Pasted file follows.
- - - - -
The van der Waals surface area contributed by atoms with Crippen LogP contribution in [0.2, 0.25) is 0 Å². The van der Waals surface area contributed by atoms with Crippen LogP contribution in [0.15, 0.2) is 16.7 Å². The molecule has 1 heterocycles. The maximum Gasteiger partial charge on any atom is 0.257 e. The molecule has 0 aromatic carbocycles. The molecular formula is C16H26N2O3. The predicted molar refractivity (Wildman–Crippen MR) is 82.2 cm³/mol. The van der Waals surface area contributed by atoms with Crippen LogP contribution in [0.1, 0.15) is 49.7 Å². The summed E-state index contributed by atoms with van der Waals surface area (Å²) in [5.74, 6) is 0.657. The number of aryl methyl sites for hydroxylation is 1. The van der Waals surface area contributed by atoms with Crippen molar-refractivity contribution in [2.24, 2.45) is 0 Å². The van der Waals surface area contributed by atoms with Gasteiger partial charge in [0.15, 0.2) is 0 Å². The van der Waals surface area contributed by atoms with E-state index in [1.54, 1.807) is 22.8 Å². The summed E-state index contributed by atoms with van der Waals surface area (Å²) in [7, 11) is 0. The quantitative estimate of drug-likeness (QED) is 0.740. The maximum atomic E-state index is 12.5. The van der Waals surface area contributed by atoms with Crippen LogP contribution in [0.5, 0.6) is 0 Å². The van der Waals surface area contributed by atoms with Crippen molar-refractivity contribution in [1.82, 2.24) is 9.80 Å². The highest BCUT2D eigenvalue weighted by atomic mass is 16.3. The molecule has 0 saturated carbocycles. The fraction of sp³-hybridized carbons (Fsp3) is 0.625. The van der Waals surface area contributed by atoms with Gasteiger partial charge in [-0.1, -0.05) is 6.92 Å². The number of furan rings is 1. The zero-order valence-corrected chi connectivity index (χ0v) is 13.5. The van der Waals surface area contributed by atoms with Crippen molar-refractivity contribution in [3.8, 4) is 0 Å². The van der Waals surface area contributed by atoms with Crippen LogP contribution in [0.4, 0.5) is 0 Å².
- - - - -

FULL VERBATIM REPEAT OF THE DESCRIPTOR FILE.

The van der Waals surface area contributed by atoms with Crippen LogP contribution in [0.2, 0.25) is 0 Å². The van der Waals surface area contributed by atoms with Crippen LogP contribution in [0.15, 0.2) is 16.7 Å². The molecule has 1 heterocycles. The maximum Gasteiger partial charge on any atom is 0.257 e. The molecule has 0 aromatic carbocycles. The molecular formula is C16H26N2O3. The predicted molar refractivity (Wildman–Crippen MR) is 82.2 cm³/mol. The van der Waals surface area contributed by atoms with Crippen LogP contribution in [0.1, 0.15) is 49.7 Å². The summed E-state index contributed by atoms with van der Waals surface area (Å²) in [5.74, 6) is 0.657. The number of aryl methyl sites for hydroxylation is 1. The van der Waals surface area contributed by atoms with Crippen molar-refractivity contribution in [2.24, 2.45) is 0 Å². The van der Waals surface area contributed by atoms with Gasteiger partial charge in [0.15, 0.2) is 0 Å². The van der Waals surface area contributed by atoms with E-state index in [1.54, 1.807) is 22.8 Å². The summed E-state index contributed by atoms with van der Waals surface area (Å²) in [7, 11) is 0. The quantitative estimate of drug-likeness (QED) is 0.740. The maximum atomic E-state index is 12.5. The van der Waals surface area contributed by atoms with Crippen LogP contribution in [0.5, 0.6) is 0 Å². The van der Waals surface area contributed by atoms with Crippen molar-refractivity contribution in [1.82, 2.24) is 9.80 Å². The highest BCUT2D eigenvalue weighted by atomic mass is 16.3. The molecule has 0 saturated carbocycles. The fraction of sp³-hybridized carbons (Fsp3) is 0.625. The van der Waals surface area contributed by atoms with Gasteiger partial charge in [-0.1, -0.05) is 6.92 Å². The number of furan rings is 1. The zero-order valence-corrected chi connectivity index (χ0v) is 13.5. The van der Waals surface area contributed by atoms with Crippen molar-refractivity contribution in [3.8, 4) is 0 Å². The van der Waals surface area contributed by atoms with Crippen LogP contribution in [0.4, 0.5) is 0 Å².